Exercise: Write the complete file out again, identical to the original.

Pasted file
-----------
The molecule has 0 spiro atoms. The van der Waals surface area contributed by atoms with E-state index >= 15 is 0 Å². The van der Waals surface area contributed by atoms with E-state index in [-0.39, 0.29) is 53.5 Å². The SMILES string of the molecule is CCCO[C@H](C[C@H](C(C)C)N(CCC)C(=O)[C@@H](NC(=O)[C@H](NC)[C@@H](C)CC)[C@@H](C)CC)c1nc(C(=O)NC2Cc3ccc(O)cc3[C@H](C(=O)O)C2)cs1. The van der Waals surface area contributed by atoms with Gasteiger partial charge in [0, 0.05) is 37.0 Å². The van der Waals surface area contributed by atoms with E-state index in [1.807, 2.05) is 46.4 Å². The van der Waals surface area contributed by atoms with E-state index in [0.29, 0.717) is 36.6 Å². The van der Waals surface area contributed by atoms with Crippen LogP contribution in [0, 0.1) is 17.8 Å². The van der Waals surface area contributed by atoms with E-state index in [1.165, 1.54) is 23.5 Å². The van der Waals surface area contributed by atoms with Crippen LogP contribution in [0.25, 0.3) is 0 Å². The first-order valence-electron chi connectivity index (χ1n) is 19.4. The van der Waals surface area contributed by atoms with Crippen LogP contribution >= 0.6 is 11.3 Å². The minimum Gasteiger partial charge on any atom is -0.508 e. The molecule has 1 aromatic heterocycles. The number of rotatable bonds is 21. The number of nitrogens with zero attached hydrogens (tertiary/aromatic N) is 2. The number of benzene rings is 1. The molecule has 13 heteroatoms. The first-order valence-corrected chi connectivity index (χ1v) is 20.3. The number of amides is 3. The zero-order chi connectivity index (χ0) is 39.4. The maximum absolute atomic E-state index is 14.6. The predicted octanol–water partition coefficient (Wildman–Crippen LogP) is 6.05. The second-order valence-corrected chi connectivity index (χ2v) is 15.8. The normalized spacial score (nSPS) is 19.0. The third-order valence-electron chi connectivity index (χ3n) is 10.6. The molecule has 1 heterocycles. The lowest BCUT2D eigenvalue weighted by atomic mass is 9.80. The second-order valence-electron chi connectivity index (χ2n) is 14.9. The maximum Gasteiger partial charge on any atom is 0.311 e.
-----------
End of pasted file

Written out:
The molecule has 0 spiro atoms. The van der Waals surface area contributed by atoms with E-state index >= 15 is 0 Å². The van der Waals surface area contributed by atoms with E-state index in [-0.39, 0.29) is 53.5 Å². The SMILES string of the molecule is CCCO[C@H](C[C@H](C(C)C)N(CCC)C(=O)[C@@H](NC(=O)[C@H](NC)[C@@H](C)CC)[C@@H](C)CC)c1nc(C(=O)NC2Cc3ccc(O)cc3[C@H](C(=O)O)C2)cs1. The van der Waals surface area contributed by atoms with Gasteiger partial charge in [0, 0.05) is 37.0 Å². The van der Waals surface area contributed by atoms with E-state index in [1.807, 2.05) is 46.4 Å². The van der Waals surface area contributed by atoms with E-state index in [0.29, 0.717) is 36.6 Å². The van der Waals surface area contributed by atoms with Crippen LogP contribution in [0, 0.1) is 17.8 Å². The van der Waals surface area contributed by atoms with E-state index in [1.165, 1.54) is 23.5 Å². The van der Waals surface area contributed by atoms with Crippen LogP contribution in [0.25, 0.3) is 0 Å². The first-order valence-electron chi connectivity index (χ1n) is 19.4. The van der Waals surface area contributed by atoms with Crippen LogP contribution >= 0.6 is 11.3 Å². The minimum Gasteiger partial charge on any atom is -0.508 e. The molecule has 1 aromatic heterocycles. The number of rotatable bonds is 21. The number of nitrogens with zero attached hydrogens (tertiary/aromatic N) is 2. The number of benzene rings is 1. The molecule has 13 heteroatoms. The first-order valence-corrected chi connectivity index (χ1v) is 20.3. The number of amides is 3. The zero-order chi connectivity index (χ0) is 39.4. The maximum absolute atomic E-state index is 14.6. The predicted octanol–water partition coefficient (Wildman–Crippen LogP) is 6.05. The second-order valence-corrected chi connectivity index (χ2v) is 15.8. The normalized spacial score (nSPS) is 19.0. The third-order valence-electron chi connectivity index (χ3n) is 10.6. The molecule has 1 heterocycles. The lowest BCUT2D eigenvalue weighted by atomic mass is 9.80. The second-order valence-electron chi connectivity index (χ2n) is 14.9. The maximum Gasteiger partial charge on any atom is 0.311 e.